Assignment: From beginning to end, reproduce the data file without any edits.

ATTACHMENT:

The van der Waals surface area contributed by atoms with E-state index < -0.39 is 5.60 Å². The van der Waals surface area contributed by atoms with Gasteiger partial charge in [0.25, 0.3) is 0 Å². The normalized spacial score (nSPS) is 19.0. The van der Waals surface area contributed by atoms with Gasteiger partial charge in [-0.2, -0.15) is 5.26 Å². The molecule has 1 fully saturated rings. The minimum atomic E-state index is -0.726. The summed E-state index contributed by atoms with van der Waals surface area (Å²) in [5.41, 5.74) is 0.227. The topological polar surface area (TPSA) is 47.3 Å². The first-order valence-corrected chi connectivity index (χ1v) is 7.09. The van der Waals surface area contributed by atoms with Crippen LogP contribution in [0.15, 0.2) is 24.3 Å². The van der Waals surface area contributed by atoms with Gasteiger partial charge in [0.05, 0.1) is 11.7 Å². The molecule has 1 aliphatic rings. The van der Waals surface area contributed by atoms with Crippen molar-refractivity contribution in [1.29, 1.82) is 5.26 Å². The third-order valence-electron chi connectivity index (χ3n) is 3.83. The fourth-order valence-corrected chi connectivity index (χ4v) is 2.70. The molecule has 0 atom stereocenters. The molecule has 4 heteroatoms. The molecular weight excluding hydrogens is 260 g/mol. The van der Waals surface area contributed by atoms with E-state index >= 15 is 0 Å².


The van der Waals surface area contributed by atoms with E-state index < -0.39 is 5.60 Å². The van der Waals surface area contributed by atoms with Gasteiger partial charge in [0.25, 0.3) is 0 Å². The normalized spacial score (nSPS) is 19.0. The van der Waals surface area contributed by atoms with Gasteiger partial charge in [-0.2, -0.15) is 5.26 Å². The molecule has 1 fully saturated rings. The minimum atomic E-state index is -0.726. The summed E-state index contributed by atoms with van der Waals surface area (Å²) in [5.41, 5.74) is 0.227. The topological polar surface area (TPSA) is 47.3 Å². The first-order valence-corrected chi connectivity index (χ1v) is 7.09. The van der Waals surface area contributed by atoms with Crippen LogP contribution in [0.15, 0.2) is 24.3 Å². The van der Waals surface area contributed by atoms with Gasteiger partial charge in [0.05, 0.1) is 11.7 Å². The molecule has 1 aliphatic rings. The van der Waals surface area contributed by atoms with Crippen molar-refractivity contribution in [1.29, 1.82) is 5.26 Å². The third-order valence-electron chi connectivity index (χ3n) is 3.83. The fourth-order valence-corrected chi connectivity index (χ4v) is 2.70. The molecule has 0 atom stereocenters. The molecule has 4 heteroatoms. The molecular weight excluding hydrogens is 260 g/mol. The van der Waals surface area contributed by atoms with E-state index >= 15 is 0 Å².